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Elite Shackster
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As many of you have probably noticed, Chuck aka chasw98 has been performing some really interesting amplifier performance measurements over at the "science" forum. The info itself is really great but the data is scattered over that long thread so it is becoming really hard to compare the different amplifiers to each other.

Therefore I decided to compile a MS Excel workbook using all the data Chuck has provided to us. At first I thought of keeping it to myself but hey, it's more fun to share it. I did protect it though so you can't edit it. :innocent:

Please let me know if there are any errors (data or grammar).

http://personal.inet.fi/private/zipman/misc/amplifier_measurements_by_chasw98_11.18.07.xls (~1MB)

So Chuck, how about some CE4000 vs. XTi4000 action next? :whistling:
 

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I'd take just the XTi4000 at least. We already know from the Bink test that the CE4000 is a beast. But the XTi's are unknowns w.r.t objective measurements. It would be great if anyone would send one his way.
 

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-- The Bad -- 1. Not all amps were tested at 96 VAC 3. Rarely if never does the end user connect a variac to their amplifier to calibrate the AC line under certain load conditions. Even if a manufacturer rates their power @ 120VAC said:
I've lived in a bunch of different apartments, condos, and houses and I can't remember ever experiencing a noticeable "line loss" causing voltage drop. Even if the voltage sags is it likely to become a permanent condition? Can't you call the power company to come and fix the problem? Or if the condition was the result of a brown out, the brown out isn't forever either.
My question is, how important is it to most DIYers, while using an amp in their homes, to know the performance under sagging voltage conditions?
I'd rather know the performance with the voltage stabilized with the variac.
I realize, thy, that you with some of your very special amps could certainly use that info simply because you have equipment that is fully capable of using up the entire supply of amps in a 15 amp circuit or even possibly a 30 amp circuit! But the rest of us have usually only one of those piddly little sub 1000 watt amps compared to your "RACK" of monster multi thousand watt amps. :hush:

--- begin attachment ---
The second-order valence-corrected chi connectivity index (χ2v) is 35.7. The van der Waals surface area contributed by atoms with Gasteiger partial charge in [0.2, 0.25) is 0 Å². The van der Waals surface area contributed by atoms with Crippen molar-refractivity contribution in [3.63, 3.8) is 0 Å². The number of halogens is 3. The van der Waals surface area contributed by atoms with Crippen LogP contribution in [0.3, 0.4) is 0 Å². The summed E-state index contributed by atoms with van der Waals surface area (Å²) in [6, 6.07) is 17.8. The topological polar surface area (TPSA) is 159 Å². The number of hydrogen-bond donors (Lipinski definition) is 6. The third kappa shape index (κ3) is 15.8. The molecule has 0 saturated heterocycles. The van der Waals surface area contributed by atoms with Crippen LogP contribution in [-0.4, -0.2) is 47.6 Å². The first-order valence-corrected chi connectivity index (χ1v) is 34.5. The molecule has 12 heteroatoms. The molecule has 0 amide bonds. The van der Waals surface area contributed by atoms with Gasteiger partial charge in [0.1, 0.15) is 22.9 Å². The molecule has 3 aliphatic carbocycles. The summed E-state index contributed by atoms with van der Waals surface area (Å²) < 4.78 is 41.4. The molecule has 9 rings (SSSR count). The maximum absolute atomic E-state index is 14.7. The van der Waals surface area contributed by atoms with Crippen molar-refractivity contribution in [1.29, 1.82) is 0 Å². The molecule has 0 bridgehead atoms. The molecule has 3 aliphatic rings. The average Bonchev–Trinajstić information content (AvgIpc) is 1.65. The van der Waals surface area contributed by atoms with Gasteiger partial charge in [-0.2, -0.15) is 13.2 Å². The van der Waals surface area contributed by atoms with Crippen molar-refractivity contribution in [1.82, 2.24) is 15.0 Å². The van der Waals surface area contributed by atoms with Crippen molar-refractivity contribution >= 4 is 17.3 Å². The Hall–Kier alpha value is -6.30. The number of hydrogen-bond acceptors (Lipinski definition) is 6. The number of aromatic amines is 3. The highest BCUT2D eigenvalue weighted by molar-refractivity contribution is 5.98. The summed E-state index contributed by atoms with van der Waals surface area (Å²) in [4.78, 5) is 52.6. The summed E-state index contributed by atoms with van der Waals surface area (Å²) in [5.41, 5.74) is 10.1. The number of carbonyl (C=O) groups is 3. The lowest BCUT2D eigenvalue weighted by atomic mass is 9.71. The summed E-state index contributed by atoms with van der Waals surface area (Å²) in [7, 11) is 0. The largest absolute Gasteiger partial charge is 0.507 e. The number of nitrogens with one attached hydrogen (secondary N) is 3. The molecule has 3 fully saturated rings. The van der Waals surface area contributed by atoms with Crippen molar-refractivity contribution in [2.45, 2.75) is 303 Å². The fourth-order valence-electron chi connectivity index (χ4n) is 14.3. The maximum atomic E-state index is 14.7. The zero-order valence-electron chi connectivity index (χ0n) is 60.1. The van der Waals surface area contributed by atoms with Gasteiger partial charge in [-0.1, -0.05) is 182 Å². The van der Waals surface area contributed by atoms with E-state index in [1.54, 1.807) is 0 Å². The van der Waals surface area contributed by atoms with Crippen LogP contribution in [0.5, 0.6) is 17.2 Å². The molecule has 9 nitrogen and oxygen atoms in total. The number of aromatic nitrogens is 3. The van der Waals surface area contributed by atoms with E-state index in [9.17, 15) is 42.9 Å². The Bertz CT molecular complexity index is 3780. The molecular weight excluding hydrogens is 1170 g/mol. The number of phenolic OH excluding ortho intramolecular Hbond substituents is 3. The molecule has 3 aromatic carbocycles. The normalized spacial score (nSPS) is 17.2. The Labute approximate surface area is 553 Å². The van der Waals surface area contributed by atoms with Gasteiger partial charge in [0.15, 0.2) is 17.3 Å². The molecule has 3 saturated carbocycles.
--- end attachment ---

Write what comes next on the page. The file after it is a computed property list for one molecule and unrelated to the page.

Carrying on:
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Thy, thanks for the time you put in answering my question.
I pretty well understand the chance we have of running into a circumstance you described with one of your examples when you tested the PLX3402 in your garage with a "resistive" load. Unless we are testing under psuedo lab conditions line sag won't happen often with the "average" DIyer. As long as the guys who are using multiple drivers add up the voice coil resistances correctly and stay within the amp manufacturer's rating's 2,4,8 ohms etc. the amp loads and rated output in watts should be close to those measured using the variac at 120V.
My daily house voltage is about 112-114. There's not much I can do about that. I have the Crown XTi 4000 amp that Crown rates at 1200 watts per channel at 120 volts. The opeartors manual indicates an "operating voltage range of 100V, 120V, 220V 240V 50/60Hz. I have an older Hafler XL 280 which is rated only at 120V. My Pioneer receiver is rated only at 120V.
I have a 2500 watt rated LMS 5400 sub and have driven it toward xmax at low frequencies and although I wasn't measuring for voltage sag I haven't yet tripped the 15 amp house circuit breaker or blown the Crown amp's internal fuse if there is one or even have the amp go into protection.
The printout of Bink's amp tests show 39 amps tested and only 14 of those show a result for the
96V sag test. Out of those 14 only 4 amps hold their watt rating within a small percentage and strangely enough a couple of those amps tested at the sag voltage of 96V actually do BETTER especially at 20,000Hz!
If you can convince Chuck to perform the "sag" tests I'm good with that. With what I've got I haven't found a need for the info.
Do you know whether or not Bink included the sag tests information strictly for the pros who, while on location, often run into reduced voltage for one reason or another?
 

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Why have pro-amplifier manufacturers seemingly stepped away from using PFC for the most part? Is it hard to implement, more expensive, less reliable? There must be some explanation right?:scratch:
 

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Thanks for the reply Thy. I know only some rudimentary and basic electrical theory compared to some others. Just enough to get into trouble you know:sarcastic:? I don't know much about amp circuitry and more complicated systems, so I just pick up a little bit here and there. I appreciate the detailed explanations.
 
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